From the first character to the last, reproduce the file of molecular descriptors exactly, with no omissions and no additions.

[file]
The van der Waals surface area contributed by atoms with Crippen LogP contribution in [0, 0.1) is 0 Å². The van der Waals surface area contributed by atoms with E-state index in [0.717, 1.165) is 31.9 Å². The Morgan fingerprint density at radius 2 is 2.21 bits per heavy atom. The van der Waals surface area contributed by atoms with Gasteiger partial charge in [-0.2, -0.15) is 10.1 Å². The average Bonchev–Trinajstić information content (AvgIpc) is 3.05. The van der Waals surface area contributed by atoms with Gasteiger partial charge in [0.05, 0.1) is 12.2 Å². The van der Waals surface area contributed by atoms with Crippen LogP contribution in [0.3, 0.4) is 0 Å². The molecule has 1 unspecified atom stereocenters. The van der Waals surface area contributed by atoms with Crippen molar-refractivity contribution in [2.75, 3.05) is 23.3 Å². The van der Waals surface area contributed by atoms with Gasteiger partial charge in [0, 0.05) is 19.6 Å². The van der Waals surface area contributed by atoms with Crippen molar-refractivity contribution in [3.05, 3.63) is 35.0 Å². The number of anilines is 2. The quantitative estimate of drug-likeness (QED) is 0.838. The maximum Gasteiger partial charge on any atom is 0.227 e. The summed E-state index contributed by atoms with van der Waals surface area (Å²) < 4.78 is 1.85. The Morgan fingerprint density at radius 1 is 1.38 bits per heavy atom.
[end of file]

The van der Waals surface area contributed by atoms with Crippen LogP contribution in [0, 0.1) is 0 Å². The van der Waals surface area contributed by atoms with E-state index in [0.717, 1.165) is 31.9 Å². The Morgan fingerprint density at radius 2 is 2.21 bits per heavy atom. The van der Waals surface area contributed by atoms with Gasteiger partial charge in [-0.2, -0.15) is 10.1 Å². The average Bonchev–Trinajstić information content (AvgIpc) is 3.05. The van der Waals surface area contributed by atoms with Gasteiger partial charge in [0.05, 0.1) is 12.2 Å². The van der Waals surface area contributed by atoms with Crippen LogP contribution in [0.3, 0.4) is 0 Å². The molecule has 1 unspecified atom stereocenters. The van der Waals surface area contributed by atoms with Crippen molar-refractivity contribution in [2.75, 3.05) is 23.3 Å². The van der Waals surface area contributed by atoms with Gasteiger partial charge in [0, 0.05) is 19.6 Å². The van der Waals surface area contributed by atoms with Crippen molar-refractivity contribution in [3.05, 3.63) is 35.0 Å². The number of anilines is 2. The quantitative estimate of drug-likeness (QED) is 0.838. The maximum Gasteiger partial charge on any atom is 0.227 e. The summed E-state index contributed by atoms with van der Waals surface area (Å²) < 4.78 is 1.85. The Morgan fingerprint density at radius 1 is 1.38 bits per heavy atom.